Sign in to follow this  
16bit_port

help with geometry. (intersection of 2 circles)

Recommended Posts

16bit_port    180
[url="http://paulbourke.net/geometry/2circle/"]Circle-Circle intersection point article[/url] (it's VERY short)

I understood everything up until the very end :

x[sub]3[/sub] = x[sub]2[/sub] +- h ( y[sub]1[/sub] - y[sub]0[/sub] ) / d
y[sub]3[/sub] = y[sub]2[/sub] -+ h ( x[sub]1[/sub] - x[sub]0[/sub] ) / d

why the "y[sub]1[/sub] - y[sub]0[/sub]" and the negative h to get x[sub]3[/sub]?

Share this post


Link to post
Share on other sites
jyk    2094
(-(y1-y0), x1-x0)/d is a unit-length vector perpendicular to the line passing through the centers of the circle. P[sub]3[/sub] is the midpoint (sort of) of the overlap, and [i]h[/i] is half the length of the cord bisecting (sort of) the overlap. Together, these values can be used to compute the intersection points.

Does that help at all?

Share this post


Link to post
Share on other sites
16bit_port    180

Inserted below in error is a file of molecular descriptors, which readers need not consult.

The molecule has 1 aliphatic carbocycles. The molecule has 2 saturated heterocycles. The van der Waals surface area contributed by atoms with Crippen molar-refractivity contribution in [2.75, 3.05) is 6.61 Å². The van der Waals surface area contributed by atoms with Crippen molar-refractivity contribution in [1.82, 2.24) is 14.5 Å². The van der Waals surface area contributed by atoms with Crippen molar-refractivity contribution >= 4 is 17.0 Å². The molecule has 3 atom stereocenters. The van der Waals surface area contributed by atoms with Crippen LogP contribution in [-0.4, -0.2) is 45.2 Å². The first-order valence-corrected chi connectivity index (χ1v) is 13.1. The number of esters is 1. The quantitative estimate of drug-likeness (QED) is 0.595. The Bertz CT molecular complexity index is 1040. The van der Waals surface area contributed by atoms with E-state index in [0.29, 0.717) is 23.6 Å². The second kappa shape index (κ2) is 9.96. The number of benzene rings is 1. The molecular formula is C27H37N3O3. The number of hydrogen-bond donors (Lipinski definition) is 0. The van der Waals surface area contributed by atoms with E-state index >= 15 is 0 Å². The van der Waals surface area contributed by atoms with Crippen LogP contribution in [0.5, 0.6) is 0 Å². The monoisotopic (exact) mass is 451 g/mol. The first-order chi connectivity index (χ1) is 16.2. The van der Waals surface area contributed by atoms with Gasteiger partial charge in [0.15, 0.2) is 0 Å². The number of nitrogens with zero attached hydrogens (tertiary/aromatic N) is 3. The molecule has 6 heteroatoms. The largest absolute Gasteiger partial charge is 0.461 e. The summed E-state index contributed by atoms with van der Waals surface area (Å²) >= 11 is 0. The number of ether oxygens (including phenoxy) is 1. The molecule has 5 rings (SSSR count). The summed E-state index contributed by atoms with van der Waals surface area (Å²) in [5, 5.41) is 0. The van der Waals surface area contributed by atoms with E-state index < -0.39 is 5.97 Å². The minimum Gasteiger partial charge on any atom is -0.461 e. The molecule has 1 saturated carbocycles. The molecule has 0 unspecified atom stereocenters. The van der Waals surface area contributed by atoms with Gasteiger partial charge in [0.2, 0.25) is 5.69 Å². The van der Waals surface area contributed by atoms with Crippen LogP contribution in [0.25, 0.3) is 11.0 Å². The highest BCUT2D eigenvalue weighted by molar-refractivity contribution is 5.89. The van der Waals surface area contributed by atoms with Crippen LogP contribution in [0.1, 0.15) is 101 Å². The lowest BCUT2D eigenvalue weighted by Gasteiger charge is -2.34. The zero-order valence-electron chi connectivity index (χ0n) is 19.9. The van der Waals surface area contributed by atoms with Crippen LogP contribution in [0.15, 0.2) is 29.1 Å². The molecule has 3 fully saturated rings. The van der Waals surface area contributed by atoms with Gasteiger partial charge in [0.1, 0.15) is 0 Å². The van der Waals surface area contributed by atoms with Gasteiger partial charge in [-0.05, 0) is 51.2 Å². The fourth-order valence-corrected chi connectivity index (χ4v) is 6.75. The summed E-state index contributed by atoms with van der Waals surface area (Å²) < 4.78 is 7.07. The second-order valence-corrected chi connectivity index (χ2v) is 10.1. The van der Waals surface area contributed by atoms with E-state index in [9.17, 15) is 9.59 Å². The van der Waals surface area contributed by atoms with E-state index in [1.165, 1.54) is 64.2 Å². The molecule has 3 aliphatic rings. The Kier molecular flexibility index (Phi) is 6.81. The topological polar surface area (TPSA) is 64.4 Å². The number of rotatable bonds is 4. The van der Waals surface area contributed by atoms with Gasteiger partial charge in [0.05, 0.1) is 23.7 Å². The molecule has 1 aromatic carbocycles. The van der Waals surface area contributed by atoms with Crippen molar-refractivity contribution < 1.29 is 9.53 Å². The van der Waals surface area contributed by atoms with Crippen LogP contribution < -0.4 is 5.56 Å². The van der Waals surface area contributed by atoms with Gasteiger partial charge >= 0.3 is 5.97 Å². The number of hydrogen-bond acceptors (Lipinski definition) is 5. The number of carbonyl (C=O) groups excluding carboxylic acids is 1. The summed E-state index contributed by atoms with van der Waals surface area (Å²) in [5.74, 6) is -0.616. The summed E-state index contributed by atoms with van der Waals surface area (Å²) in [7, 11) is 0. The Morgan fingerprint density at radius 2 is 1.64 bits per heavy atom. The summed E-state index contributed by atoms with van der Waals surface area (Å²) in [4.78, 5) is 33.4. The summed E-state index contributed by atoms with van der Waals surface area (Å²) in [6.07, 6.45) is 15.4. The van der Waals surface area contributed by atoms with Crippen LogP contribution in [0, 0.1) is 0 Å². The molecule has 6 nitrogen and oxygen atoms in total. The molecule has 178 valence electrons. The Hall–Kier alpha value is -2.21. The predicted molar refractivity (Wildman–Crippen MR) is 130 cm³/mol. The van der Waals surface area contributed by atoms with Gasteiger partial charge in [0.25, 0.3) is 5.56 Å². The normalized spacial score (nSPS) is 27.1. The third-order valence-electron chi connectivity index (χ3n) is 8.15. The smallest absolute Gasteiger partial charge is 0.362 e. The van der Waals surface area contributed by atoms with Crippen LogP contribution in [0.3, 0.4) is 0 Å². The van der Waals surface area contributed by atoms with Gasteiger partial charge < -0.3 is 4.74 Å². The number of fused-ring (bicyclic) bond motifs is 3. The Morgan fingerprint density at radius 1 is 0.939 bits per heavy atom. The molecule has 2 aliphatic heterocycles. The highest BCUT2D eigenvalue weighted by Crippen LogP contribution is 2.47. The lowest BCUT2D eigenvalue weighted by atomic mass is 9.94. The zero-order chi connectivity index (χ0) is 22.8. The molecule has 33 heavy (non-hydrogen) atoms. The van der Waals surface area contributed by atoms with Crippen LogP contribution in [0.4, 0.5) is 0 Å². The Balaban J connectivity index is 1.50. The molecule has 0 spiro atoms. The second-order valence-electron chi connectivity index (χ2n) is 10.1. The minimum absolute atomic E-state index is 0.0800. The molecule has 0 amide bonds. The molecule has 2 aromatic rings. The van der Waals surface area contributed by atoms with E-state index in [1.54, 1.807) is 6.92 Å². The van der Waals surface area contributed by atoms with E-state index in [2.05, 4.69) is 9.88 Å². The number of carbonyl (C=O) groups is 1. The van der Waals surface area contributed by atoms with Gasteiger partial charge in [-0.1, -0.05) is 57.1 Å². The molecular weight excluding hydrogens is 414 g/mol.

[quote name='jyk' timestamp='1307319734' post='4819920']
(-(y1-y0), x1-x0)/d is a unit-length vector perpendicular to the line passing through the centers of the circle. P[sub]3[/sub] is the midpoint (sort of) of the overlap, and [i]h[/i] is half the length of the cord bisecting (sort of) the overlap. Together, these values can be used to compute the intersection points.

Does that help at all?
[/quote]

Actually. Yes it does. I forgot that swapping the coordinates and negating one of them of a vector creates another vector perpendicular to it.

Share this post


Link to post
Share on other sites
16bit_port    180
Also two more things, just out of curiosity if I took the circle formula :

(x - h[sub]1[/sub])[sup]2[/sup] + (y - c[sub]1[/sub])[sup]2[/sup] = r[sub]1[/sub][sup]2[/sup]
(x - h[sub]2[/sub])[sup]2[/sup] + (y - c2)[sup]2[/sup] = r[sub]2[/sub][sup]2[/sup]

and solve this system of equations by solving for x and then substituting it back into either of those and solve for y, would I get the same result? In other words, is that a valid way to find the intersection?

And [url="http://mathforum.org/library/drmath/view/64311.html"]doing this in 3D[/url], I don't understand how he got
r^2 = R1^2 - (a^2+b^2+c^2)*t0^2for the radius of the intersecting circle between two spheres.

Thanks.

Share this post


Link to post
Share on other sites

Create an account or sign in to comment

You need to be a member in order to leave a comment

Create an account

Sign up for a new account in our community. It's easy!

Register a new account

Sign in

Already have an account? Sign in here.

Sign In Now

Sign in to follow this